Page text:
Several questions about Cisco devices and SNMP

Discussion in 'Cisco' started by Krivenok Dmitry, Feb 16, 2007.

  1. Hello guys!

    I am implementing auto-discovering application based on SNMP protocol.
    Each network device (typically Cisco router or switch) is presented in
    my system in
    terms of templates.
    Templates specify the general structure of device class (number of
    interfaces, required
    attributes, etc).
    Thus, all registered devices are empty.

    The problem lies in filling all required attributes (interface's
    index, name, description).
    It's not a problem in simplest case - I can get these values via SNMP.
    All what should I know is OID.
    Suppose I want to fill three attributes for each of 26 interfaces of
    my device (attributes
    and number of interfaces are specified in template).
    The simplest algorithm is shown below:
    for N in (1..26)
    {
    index = SnmpGet(ifIndex.N);
    name = SnmpGet(ifName.index);
    desc = SnmpGet(ifDesc.index);
    FillDevice(index, name, desc);
    }

    Unfortunately, there are several cases when I can't associate all
    necessary attributes
    with a number N.
    Suppose a device have an interface with name "Gig0/0" and this name is
    a primary ID
    of device in my application.
    So, how can I determine an index of this interface?
    Obvious solution is to execute a command like this:
    snmpwalk .... | grep "Gig0/0" | grep ... | awk ....
    but it's awkward approach.

    It seems to me that I am not the first who trying to solve this
    problem.
    Can anyone refer me to useful documentation, open source projects,
    etc.
    It is possible at all to automatically discover entire network using
    SNMP?

    Thanks!
     
    Krivenok Dmitry, Feb 16, 2007
    #1
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  2. In article <>,
    Krivenok Dmitry <> wrote:
    >I am implementing auto-discovering application based on SNMP protocol.


    >Suppose a device have an interface with name "Gig0/0" and this name is
    >a primary ID
    >of device in my application.
    >So, how can I determine an index of this interface?
    >Obvious solution is to execute a command like this:
    >snmpwalk .... | grep "Gig0/0" | grep ... | awk ....
    >but it's awkward approach.


    You are chosing to use an key (the string "Gig0/0") that has no
    representation as an SNMP index. The only way you are going to be
    able to do that is to get the list of interfaces and do a text match
    against the results.


    >It is possible at all to automatically discover entire network using
    >SNMP?


    No. If a device hasn't talked fairly "recently" then information
    about it will not be in any SNMP table -- not in any ether MAC table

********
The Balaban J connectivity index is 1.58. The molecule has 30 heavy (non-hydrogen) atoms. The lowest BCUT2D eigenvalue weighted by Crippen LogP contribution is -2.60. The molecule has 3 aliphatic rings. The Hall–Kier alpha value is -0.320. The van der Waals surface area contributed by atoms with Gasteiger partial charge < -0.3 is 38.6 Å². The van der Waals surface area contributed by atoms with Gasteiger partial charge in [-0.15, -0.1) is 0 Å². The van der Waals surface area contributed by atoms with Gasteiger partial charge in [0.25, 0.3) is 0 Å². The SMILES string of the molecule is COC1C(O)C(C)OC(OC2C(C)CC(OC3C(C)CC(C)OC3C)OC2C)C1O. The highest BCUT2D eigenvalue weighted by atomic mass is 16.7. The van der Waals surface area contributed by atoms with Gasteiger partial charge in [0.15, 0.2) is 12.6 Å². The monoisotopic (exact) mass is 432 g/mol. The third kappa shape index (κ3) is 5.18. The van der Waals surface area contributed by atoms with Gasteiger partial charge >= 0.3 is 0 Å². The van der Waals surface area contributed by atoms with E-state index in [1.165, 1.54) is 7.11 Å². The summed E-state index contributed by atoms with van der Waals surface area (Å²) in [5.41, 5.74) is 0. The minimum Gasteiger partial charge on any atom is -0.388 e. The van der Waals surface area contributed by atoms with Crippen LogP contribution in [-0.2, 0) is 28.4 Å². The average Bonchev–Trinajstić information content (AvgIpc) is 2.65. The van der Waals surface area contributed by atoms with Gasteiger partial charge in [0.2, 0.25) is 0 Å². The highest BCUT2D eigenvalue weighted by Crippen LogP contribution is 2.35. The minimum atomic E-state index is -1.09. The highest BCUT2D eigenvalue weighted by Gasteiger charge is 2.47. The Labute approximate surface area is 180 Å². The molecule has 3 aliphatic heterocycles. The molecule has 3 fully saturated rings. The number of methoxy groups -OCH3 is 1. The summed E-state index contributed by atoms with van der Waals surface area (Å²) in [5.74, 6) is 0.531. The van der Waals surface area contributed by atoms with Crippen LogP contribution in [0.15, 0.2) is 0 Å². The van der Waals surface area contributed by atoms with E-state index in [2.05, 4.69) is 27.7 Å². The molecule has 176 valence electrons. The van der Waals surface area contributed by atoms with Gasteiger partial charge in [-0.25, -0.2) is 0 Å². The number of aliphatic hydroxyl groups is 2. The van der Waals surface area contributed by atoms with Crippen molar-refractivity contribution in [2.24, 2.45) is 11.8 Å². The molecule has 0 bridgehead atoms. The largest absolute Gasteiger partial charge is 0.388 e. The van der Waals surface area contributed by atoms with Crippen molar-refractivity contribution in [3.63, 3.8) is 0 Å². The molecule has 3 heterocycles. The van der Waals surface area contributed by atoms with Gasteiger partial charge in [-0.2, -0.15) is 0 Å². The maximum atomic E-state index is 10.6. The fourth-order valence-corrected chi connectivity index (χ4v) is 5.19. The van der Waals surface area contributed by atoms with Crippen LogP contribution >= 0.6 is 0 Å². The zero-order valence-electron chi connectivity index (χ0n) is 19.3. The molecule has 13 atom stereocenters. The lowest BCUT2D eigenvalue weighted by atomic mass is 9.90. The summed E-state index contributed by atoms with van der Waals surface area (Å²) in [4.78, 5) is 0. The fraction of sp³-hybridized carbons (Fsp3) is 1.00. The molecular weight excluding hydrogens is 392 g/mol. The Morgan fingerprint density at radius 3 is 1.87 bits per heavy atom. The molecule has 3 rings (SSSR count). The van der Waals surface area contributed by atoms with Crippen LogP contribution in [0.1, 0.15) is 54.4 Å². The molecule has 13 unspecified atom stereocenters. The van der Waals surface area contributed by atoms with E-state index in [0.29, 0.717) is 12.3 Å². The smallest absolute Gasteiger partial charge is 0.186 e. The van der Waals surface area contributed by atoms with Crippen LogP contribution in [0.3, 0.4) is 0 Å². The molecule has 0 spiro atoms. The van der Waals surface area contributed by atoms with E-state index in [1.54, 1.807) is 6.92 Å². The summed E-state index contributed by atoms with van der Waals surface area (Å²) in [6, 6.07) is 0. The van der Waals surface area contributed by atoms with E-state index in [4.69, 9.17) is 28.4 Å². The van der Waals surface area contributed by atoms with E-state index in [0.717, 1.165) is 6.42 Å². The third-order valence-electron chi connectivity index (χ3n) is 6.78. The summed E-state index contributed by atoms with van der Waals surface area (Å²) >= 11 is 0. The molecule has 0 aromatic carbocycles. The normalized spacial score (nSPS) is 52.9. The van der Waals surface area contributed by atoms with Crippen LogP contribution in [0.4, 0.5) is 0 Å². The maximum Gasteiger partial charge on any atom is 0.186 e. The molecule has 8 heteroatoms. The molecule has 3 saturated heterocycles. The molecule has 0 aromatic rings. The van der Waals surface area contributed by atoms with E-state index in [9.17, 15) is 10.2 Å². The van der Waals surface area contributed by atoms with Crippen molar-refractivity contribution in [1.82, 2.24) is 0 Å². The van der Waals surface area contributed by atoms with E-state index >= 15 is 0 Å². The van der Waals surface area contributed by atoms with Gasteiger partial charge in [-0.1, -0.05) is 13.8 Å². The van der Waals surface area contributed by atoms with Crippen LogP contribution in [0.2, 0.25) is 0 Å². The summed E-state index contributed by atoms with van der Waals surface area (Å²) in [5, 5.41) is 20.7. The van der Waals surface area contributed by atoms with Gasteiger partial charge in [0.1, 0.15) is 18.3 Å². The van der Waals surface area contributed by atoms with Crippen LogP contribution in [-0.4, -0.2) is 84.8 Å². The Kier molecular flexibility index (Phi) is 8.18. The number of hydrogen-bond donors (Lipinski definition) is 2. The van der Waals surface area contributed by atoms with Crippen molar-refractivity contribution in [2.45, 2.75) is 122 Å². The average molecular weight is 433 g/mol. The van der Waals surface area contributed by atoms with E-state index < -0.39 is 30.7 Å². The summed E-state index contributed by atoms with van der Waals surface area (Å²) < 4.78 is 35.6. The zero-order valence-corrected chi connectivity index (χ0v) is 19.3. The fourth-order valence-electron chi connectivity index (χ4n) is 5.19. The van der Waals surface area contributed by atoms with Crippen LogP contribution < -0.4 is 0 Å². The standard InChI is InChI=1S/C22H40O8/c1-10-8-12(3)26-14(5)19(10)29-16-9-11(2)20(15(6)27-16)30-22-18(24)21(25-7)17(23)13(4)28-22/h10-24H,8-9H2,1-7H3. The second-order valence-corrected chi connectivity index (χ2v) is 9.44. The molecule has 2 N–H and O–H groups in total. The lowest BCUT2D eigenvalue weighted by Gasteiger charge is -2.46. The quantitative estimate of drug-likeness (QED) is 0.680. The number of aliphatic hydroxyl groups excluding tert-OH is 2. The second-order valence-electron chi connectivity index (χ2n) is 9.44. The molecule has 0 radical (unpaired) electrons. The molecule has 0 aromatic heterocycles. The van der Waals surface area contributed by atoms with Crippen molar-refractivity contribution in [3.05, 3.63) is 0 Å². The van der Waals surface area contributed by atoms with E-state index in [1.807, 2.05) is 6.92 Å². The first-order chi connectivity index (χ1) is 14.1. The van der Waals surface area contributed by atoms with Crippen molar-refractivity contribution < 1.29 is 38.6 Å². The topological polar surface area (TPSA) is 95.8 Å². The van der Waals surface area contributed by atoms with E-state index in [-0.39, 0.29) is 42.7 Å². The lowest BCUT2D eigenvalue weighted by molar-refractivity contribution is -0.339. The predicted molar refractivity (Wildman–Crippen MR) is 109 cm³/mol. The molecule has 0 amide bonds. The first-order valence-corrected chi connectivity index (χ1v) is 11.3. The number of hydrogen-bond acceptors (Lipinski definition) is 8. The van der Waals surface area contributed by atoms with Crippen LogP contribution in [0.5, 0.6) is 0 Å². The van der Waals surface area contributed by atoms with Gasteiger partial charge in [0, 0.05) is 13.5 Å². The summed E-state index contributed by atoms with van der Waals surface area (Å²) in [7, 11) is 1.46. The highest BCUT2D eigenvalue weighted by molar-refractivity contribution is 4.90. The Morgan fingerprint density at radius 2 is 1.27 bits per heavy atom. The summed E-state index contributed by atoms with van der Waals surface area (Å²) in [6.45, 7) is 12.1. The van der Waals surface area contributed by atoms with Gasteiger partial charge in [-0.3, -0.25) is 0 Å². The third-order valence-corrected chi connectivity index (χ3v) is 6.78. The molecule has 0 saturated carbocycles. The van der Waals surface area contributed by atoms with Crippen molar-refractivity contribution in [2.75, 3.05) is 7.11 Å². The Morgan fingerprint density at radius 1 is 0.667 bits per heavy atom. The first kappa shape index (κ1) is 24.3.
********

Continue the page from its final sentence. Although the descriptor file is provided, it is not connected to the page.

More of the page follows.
(layer 2), and not in any IP MAC table (layer 3). There is no sure
    way to be able to provoke a hidden device to talk -- it is not uncommon
    for devices to ignore broadcast ICMP ECHO packets for example.
    And if you have any hubs out there, or any shared segments, you
    run into the possibility that any given device might only happen to
    be talking to other devices on its segment and might never need to pass
    through a switch. (If your network is like my work network, users go
    ahead and install unauthorized $50 switches and drape cables around
    the room instead of asking for an official installation of more drops.)

    This situation leaves you with two possibilities:
    a) On every switch, mirror/span all the non-uplink traffic to a
    traffic analyzer; or
    b) poll all the switches faster than the table timeouts, hoping to
    -eventually- find every device in the table when it eventually talks.

    In practice, (b) only "more or less" works (the tables sometimes
    expire in about 3 minutes).


    *If* all of your switches are Cisco, then sniffing the CDP
    (Cisco Discovery Protocol) packets can help find adjacent switches.
    But see above about unauthorized switches.

    Unauthorized switches are not usually managed switches, and are not
    usually Cisco (though sometimes they are Linksys), and it isn't
    uncommon that they just pass through STP packets instead of acting
    on them themselves. Then there's the problem of switches authorized
    at levels you can't touch politically; you probably weren't even
    given the SNMP communities for them. If you don't have the budget
    to provide switches on demand for everyone, you probably have
    devices on your network that are not going to cooperate with
    network discovery.


    In the meantime, for some useful (but incomplete) autodiscovery,
    try Look@Lan .
     
    Walter Roberson, Feb 16, 2007
    #2
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